Snails carrying the world’s smallest computer help solve mass extinction survivor mystery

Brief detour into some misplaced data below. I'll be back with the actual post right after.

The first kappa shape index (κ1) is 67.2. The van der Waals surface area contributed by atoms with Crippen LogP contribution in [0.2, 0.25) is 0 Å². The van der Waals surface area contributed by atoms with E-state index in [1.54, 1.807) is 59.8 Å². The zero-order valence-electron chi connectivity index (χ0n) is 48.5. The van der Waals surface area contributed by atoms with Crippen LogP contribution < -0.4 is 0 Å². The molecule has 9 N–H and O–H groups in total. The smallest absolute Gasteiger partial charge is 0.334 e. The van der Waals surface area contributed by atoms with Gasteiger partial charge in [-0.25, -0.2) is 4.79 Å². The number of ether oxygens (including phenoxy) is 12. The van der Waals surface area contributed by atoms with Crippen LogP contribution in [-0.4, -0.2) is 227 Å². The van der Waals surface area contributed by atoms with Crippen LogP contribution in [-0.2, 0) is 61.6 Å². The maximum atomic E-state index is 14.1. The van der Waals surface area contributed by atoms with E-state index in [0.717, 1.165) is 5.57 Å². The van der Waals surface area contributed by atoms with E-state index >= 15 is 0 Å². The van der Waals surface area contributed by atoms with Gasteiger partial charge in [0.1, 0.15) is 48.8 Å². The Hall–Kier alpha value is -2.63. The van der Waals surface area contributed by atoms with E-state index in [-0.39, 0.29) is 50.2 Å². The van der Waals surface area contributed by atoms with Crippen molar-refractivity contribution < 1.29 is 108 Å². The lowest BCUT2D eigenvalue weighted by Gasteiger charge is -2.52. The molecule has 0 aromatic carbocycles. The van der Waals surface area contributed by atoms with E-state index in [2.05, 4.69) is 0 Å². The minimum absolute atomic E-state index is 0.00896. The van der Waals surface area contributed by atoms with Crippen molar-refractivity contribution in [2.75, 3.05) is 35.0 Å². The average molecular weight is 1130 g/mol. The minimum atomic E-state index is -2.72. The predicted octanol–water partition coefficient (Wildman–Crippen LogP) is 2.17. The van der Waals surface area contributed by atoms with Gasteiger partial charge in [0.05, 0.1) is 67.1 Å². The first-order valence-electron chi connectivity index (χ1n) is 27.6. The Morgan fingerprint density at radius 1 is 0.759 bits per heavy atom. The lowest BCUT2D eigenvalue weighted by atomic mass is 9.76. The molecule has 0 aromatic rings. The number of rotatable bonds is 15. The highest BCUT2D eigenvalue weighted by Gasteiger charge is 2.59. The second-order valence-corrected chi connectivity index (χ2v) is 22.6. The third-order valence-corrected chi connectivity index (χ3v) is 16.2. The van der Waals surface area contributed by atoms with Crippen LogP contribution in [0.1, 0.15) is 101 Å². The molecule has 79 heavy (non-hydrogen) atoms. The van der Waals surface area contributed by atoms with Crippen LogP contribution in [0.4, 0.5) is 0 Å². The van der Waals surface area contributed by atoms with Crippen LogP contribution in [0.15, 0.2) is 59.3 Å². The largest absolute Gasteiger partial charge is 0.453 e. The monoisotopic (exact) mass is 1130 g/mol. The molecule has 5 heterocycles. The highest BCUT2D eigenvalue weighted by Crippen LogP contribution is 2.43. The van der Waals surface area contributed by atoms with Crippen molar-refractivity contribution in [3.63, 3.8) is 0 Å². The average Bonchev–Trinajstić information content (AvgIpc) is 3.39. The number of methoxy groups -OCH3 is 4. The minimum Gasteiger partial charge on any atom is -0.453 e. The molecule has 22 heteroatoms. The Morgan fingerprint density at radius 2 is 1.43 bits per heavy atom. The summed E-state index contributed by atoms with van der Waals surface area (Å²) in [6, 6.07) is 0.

Research, Banner, Electrical & Computer